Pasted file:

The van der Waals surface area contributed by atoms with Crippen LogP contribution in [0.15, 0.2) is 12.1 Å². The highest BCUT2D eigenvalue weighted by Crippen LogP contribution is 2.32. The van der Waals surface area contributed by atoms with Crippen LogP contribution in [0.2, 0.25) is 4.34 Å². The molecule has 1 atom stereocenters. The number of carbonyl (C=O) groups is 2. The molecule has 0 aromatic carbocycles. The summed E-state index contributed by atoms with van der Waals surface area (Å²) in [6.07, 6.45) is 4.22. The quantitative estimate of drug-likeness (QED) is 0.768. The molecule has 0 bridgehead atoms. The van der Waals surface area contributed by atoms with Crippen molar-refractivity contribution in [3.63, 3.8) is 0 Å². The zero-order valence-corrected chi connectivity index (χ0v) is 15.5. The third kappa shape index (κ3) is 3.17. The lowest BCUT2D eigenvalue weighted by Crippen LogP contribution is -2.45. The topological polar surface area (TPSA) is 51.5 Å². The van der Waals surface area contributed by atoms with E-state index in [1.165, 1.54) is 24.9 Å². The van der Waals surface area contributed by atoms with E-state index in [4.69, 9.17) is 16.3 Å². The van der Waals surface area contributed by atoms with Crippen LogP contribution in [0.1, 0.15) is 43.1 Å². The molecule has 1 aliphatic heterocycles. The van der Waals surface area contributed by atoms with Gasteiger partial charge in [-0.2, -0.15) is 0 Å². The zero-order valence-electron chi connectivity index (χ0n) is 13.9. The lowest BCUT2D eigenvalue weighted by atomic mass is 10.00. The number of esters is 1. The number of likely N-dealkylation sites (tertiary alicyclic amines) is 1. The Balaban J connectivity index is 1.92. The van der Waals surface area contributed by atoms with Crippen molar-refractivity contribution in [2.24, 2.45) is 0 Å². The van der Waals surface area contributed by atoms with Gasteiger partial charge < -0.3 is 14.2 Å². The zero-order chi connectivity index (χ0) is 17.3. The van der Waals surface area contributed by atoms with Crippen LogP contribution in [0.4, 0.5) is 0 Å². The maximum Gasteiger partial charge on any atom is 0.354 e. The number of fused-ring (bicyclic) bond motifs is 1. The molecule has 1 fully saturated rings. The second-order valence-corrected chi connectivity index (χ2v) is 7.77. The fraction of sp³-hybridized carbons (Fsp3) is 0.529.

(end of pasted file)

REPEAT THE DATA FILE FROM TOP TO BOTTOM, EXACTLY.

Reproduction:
The van der Waals surface area contributed by atoms with Crippen LogP contribution in [0.15, 0.2) is 12.1 Å². The highest BCUT2D eigenvalue weighted by Crippen LogP contribution is 2.32. The van der Waals surface area contributed by atoms with Crippen LogP contribution in [0.2, 0.25) is 4.34 Å². The molecule has 1 atom stereocenters. The number of carbonyl (C=O) groups is 2. The molecule has 0 aromatic carbocycles. The summed E-state index contributed by atoms with van der Waals surface area (Å²) in [6.07, 6.45) is 4.22. The quantitative estimate of drug-likeness (QED) is 0.768. The molecule has 0 bridgehead atoms. The van der Waals surface area contributed by atoms with Crippen molar-refractivity contribution in [3.63, 3.8) is 0 Å². The zero-order valence-corrected chi connectivity index (χ0v) is 15.5. The third kappa shape index (κ3) is 3.17. The lowest BCUT2D eigenvalue weighted by Crippen LogP contribution is -2.45. The topological polar surface area (TPSA) is 51.5 Å². The van der Waals surface area contributed by atoms with E-state index in [1.165, 1.54) is 24.9 Å². The van der Waals surface area contributed by atoms with E-state index in [4.69, 9.17) is 16.3 Å². The van der Waals surface area contributed by atoms with Crippen LogP contribution in [0.1, 0.15) is 43.1 Å². The molecule has 1 aliphatic heterocycles. The van der Waals surface area contributed by atoms with Gasteiger partial charge in [-0.2, -0.15) is 0 Å². The zero-order valence-electron chi connectivity index (χ0n) is 13.9. The lowest BCUT2D eigenvalue weighted by atomic mass is 10.00. The number of esters is 1. The number of likely N-dealkylation sites (tertiary alicyclic amines) is 1. The Balaban J connectivity index is 1.92. The van der Waals surface area contributed by atoms with Crippen molar-refractivity contribution in [2.24, 2.45) is 0 Å². The van der Waals surface area contributed by atoms with Gasteiger partial charge < -0.3 is 14.2 Å². The zero-order chi connectivity index (χ0) is 17.3. The van der Waals surface area contributed by atoms with Crippen LogP contribution in [0.4, 0.5) is 0 Å². The maximum Gasteiger partial charge on any atom is 0.354 e. The number of fused-ring (bicyclic) bond motifs is 1. The molecule has 1 fully saturated rings. The second-order valence-corrected chi connectivity index (χ2v) is 7.77. The fraction of sp³-hybridized carbons (Fsp3) is 0.529.